Too Broken to Fix: Part II – An In-depth Look at America’s Outlier Death Penalty Counties
The trends are clear. In 2015, juries returned the fewest number of new death sentences—49—since the death penalty was reinstated in 1976.Of the 3,143 county or county equivalents in the United States, only 16—or one half of one percent—imposed five or more death sentences between 2010 and 2015.This report takes a close look at how capital punishment operates on the ground in half of these active death-sentencing counties. In Part II, we highlight Dallas (TX), Jefferson(AL), San Bernardino (CA), Los Angeles (CA), Orange (CA), Miami-Dade (FL),Hillsborough (FL), and Pinellas (FL) counties.Our review of these counties, like the places profiled in Part I, reveals thatthese counties frequently share at least three systemic deficiencies: a history ofoverzealous prosecutions, inadequate defense lawyering, and a pattern of racialbias and exclusion. These structural failings regularly produce two types of unjustoutcomes which disproportionately impact people of color: the wrongful convictionof innocent people, and the excessive punishment of persons who are young or sufferfrom severe mental illnesses, brain damage, trauma, and intellectual disabilities.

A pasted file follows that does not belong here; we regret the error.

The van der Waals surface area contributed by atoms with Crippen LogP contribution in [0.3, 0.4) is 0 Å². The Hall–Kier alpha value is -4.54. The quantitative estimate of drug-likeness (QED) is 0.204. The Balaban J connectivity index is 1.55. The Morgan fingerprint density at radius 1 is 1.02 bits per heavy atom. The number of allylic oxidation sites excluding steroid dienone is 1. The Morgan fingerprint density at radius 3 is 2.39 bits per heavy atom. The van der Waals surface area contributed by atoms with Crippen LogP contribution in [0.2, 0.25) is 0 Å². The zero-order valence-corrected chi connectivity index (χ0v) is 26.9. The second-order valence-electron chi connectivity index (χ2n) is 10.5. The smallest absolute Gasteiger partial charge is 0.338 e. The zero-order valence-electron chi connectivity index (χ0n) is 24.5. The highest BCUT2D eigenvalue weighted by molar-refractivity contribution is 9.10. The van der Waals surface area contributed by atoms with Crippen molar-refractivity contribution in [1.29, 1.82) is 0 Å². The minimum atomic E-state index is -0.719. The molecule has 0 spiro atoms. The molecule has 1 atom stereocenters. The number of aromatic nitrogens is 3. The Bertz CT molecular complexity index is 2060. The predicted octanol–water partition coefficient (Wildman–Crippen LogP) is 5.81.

- Document type NGO report
- Countries list United States
- Themes list Trend Towards Abolition, Country/Regional profiles,